By Diana Hernandez
January 15, 2014
Most at Dominican know how active the sisters continue to be on our college campus, but people may not realize how involved sisters from the Dominican order were in Europe during World War II.
Throughout the war, the Dominican Nuns of the Perpetual Rosary wrote a set of chronicles between 1943 and 1945. During World War II, several sisters lived in a convent in Rome, Italy, which was occupied by Germany for a certain period of time. The sisters experienced many hardships living in Rome during the war, including the bombing of Rome, witnessing Jewish females being captured by the Germans, facing food scarcity and aiding injured soldiers.
“What I was really interested in was the Rome foundation and the chronicles from 1943-1945 that discussed the war when the Germans invaded,” Cassie Vazquez, Project Archivist from Dominican’s Graduate School of Library and Information Science, said. “To me, it’s like a detailed novel of what went on every day.”
The Chronicles of Rome 1943-1945 are in progress of organization and are being preserved in the Sr. Nona McGreal Center located in Dominican University’s Magnus Arts Center. The McGreal Center houses the history of the U.S. Dominican family, holding accessible archives and collections. Sr. Janet Welsh, O.P., director of the McGreal Center, encourages students and the community to reach out to the McGreal Center to keep the history of Dominican alive.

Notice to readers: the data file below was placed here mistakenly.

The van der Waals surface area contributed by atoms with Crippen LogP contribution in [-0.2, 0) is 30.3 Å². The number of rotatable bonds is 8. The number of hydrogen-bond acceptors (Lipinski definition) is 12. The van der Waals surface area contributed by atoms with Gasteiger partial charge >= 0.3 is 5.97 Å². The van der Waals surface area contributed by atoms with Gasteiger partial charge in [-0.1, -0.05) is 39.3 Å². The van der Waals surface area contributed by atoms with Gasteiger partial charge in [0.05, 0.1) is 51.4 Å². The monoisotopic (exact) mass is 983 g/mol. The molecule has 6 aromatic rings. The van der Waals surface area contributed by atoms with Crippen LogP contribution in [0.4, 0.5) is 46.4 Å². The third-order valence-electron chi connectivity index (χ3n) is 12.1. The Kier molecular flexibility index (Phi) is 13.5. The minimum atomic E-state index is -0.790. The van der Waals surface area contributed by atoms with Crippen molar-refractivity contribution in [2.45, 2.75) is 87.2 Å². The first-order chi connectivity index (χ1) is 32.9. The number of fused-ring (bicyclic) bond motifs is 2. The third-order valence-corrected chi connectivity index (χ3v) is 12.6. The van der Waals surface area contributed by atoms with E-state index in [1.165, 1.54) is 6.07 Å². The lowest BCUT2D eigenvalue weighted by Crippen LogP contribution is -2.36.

“In the 1943 chronicle, they keep talking about the bomb sirens, [how] they keep hearing them and have to get out of bed and find safety,” Vazquez said, mentioning how detailed the sisters were in writing the chronicle. “They could see the fire and bombings outside their convent windows.”
“They went through an awful lot of hardships during the war,” Sr. Colleen McNicholas, O.P., volunteer for the McGreal Center, said. “I was very impressed with what they went through.”
Many volunteers help the McGreal Center with the organization project of the chronicles.
“We are so careful, the papers are fragile,” McNicholas said. “Some of the material we go through goes back to the 1920’s.”
“I work on preserving these documents, because a lot of these documents are very fragile,” Vazquez added.
At the time, American citizens in Rome were viewed as enemies. McNicholas and Vazquez explained the sisters’ experiences from the chronicles and the mentioning of fascist Italian leader Benito Mussolini’s fall.
“The sisters were in the monastery because there were American soldiers right outside their doors,” McNicholas said.
“Once the Germans left, they hung an American flag outside their convent gate.” Vazquez added. “They talked about the scarcity of food during the war time and were pained by the fact they actually saw Jewish women and girls being taken away.”
The McGreal Center is open to undergraduate and graduate students who want to write a research paper on the history of the Dominican Order of Preachers. The archives date back to as early as 1789. Welsh commented on the resources that the McGreal Center’s home website offers.
“It can function as a practical place for any students who aspire to learn a degree, master’s degree with specialization in archives,” Welsh said. “A friend of mine once said to me, ‘If you forget your past, you lose your future.’”